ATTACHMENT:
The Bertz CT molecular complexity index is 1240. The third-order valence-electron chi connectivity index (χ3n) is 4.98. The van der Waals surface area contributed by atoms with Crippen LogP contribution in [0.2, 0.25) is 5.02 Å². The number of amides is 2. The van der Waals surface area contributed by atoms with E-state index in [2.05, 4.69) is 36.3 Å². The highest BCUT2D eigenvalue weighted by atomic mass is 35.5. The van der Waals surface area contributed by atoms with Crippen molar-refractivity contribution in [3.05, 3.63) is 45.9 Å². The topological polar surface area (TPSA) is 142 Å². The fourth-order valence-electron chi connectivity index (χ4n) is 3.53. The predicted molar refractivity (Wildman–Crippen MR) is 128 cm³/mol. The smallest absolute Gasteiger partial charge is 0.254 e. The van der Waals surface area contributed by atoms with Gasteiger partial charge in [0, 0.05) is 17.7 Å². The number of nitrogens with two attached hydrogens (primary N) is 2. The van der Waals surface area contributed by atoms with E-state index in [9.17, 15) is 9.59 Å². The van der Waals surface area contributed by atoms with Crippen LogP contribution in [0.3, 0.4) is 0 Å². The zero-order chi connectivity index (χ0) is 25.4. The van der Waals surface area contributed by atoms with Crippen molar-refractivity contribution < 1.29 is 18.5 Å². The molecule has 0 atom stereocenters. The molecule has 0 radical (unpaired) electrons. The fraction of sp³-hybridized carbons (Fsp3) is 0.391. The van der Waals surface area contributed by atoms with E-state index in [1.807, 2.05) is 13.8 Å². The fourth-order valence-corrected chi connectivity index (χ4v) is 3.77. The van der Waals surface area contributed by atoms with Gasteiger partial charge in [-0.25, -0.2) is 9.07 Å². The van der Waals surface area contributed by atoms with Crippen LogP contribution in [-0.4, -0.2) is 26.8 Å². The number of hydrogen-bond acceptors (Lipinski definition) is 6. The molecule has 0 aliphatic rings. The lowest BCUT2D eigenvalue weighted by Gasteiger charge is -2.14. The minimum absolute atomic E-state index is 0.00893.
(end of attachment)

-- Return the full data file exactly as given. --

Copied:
The Bertz CT molecular complexity index is 1240. The third-order valence-electron chi connectivity index (χ3n) is 4.98. The van der Waals surface area contributed by atoms with Crippen LogP contribution in [0.2, 0.25) is 5.02 Å². The number of amides is 2. The van der Waals surface area contributed by atoms with E-state index in [2.05, 4.69) is 36.3 Å². The highest BCUT2D eigenvalue weighted by atomic mass is 35.5. The van der Waals surface area contributed by atoms with Crippen molar-refractivity contribution in [3.05, 3.63) is 45.9 Å². The topological polar surface area (TPSA) is 142 Å². The fourth-order valence-electron chi connectivity index (χ4n) is 3.53. The predicted molar refractivity (Wildman–Crippen MR) is 128 cm³/mol. The smallest absolute Gasteiger partial charge is 0.254 e. The van der Waals surface area contributed by atoms with Gasteiger partial charge in [0, 0.05) is 17.7 Å². The number of nitrogens with two attached hydrogens (primary N) is 2. The van der Waals surface area contributed by atoms with E-state index in [9.17, 15) is 9.59 Å². The van der Waals surface area contributed by atoms with Crippen LogP contribution in [0.3, 0.4) is 0 Å². The zero-order chi connectivity index (χ0) is 25.4. The van der Waals surface area contributed by atoms with Crippen molar-refractivity contribution < 1.29 is 18.5 Å². The molecule has 0 atom stereocenters. The molecule has 0 radical (unpaired) electrons. The fraction of sp³-hybridized carbons (Fsp3) is 0.391. The van der Waals surface area contributed by atoms with E-state index in [1.807, 2.05) is 13.8 Å². The fourth-order valence-corrected chi connectivity index (χ4v) is 3.77. The van der Waals surface area contributed by atoms with Gasteiger partial charge in [-0.25, -0.2) is 9.07 Å². The van der Waals surface area contributed by atoms with Crippen LogP contribution in [-0.4, -0.2) is 26.8 Å². The number of hydrogen-bond acceptors (Lipinski definition) is 6. The molecule has 0 aliphatic rings. The lowest BCUT2D eigenvalue weighted by Gasteiger charge is -2.14. The minimum absolute atomic E-state index is 0.00893.